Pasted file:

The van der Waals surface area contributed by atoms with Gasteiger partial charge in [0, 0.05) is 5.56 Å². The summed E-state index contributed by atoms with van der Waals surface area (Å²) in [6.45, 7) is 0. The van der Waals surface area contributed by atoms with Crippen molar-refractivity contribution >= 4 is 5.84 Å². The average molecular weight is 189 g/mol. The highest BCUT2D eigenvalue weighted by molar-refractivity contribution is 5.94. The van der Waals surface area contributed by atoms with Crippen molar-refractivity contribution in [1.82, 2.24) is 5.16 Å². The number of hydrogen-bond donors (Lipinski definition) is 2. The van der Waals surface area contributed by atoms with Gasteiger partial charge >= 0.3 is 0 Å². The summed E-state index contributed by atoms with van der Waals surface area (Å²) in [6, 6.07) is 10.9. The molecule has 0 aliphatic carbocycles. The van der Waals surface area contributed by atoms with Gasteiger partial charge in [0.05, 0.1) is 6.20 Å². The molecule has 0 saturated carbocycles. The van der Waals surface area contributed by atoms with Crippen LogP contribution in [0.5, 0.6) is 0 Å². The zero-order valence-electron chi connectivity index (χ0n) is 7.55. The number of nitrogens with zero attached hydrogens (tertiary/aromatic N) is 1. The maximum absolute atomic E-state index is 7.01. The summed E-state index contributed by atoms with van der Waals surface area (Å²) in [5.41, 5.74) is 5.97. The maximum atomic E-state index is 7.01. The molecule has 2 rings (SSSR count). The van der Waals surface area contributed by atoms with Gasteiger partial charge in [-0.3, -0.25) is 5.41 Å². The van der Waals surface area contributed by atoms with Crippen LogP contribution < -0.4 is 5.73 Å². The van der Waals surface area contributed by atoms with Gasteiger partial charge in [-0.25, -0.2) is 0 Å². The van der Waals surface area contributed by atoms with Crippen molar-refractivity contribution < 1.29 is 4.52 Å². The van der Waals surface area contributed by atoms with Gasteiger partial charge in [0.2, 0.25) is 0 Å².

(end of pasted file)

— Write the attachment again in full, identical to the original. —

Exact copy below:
The van der Waals surface area contributed by atoms with Gasteiger partial charge in [0, 0.05) is 5.56 Å². The summed E-state index contributed by atoms with van der Waals surface area (Å²) in [6.45, 7) is 0. The van der Waals surface area contributed by atoms with Crippen molar-refractivity contribution >= 4 is 5.84 Å². The average molecular weight is 189 g/mol. The highest BCUT2D eigenvalue weighted by molar-refractivity contribution is 5.94. The van der Waals surface area contributed by atoms with Crippen molar-refractivity contribution in [1.82, 2.24) is 5.16 Å². The number of hydrogen-bond donors (Lipinski definition) is 2. The van der Waals surface area contributed by atoms with Gasteiger partial charge >= 0.3 is 0 Å². The summed E-state index contributed by atoms with van der Waals surface area (Å²) in [6, 6.07) is 10.9. The molecule has 0 aliphatic carbocycles. The van der Waals surface area contributed by atoms with Gasteiger partial charge in [0.05, 0.1) is 6.20 Å². The molecule has 0 saturated carbocycles. The van der Waals surface area contributed by atoms with Crippen LogP contribution in [0.5, 0.6) is 0 Å². The zero-order valence-electron chi connectivity index (χ0n) is 7.55. The number of nitrogens with zero attached hydrogens (tertiary/aromatic N) is 1. The maximum absolute atomic E-state index is 7.01. The summed E-state index contributed by atoms with van der Waals surface area (Å²) in [5.41, 5.74) is 5.97. The maximum atomic E-state index is 7.01. The molecule has 2 rings (SSSR count). The van der Waals surface area contributed by atoms with Gasteiger partial charge in [-0.3, -0.25) is 5.41 Å². The van der Waals surface area contributed by atoms with Crippen LogP contribution < -0.4 is 5.73 Å². The van der Waals surface area contributed by atoms with Gasteiger partial charge in [-0.25, -0.2) is 0 Å². The van der Waals surface area contributed by atoms with Crippen molar-refractivity contribution < 1.29 is 4.52 Å². The van der Waals surface area contributed by atoms with Gasteiger partial charge in [0.2, 0.25) is 0 Å².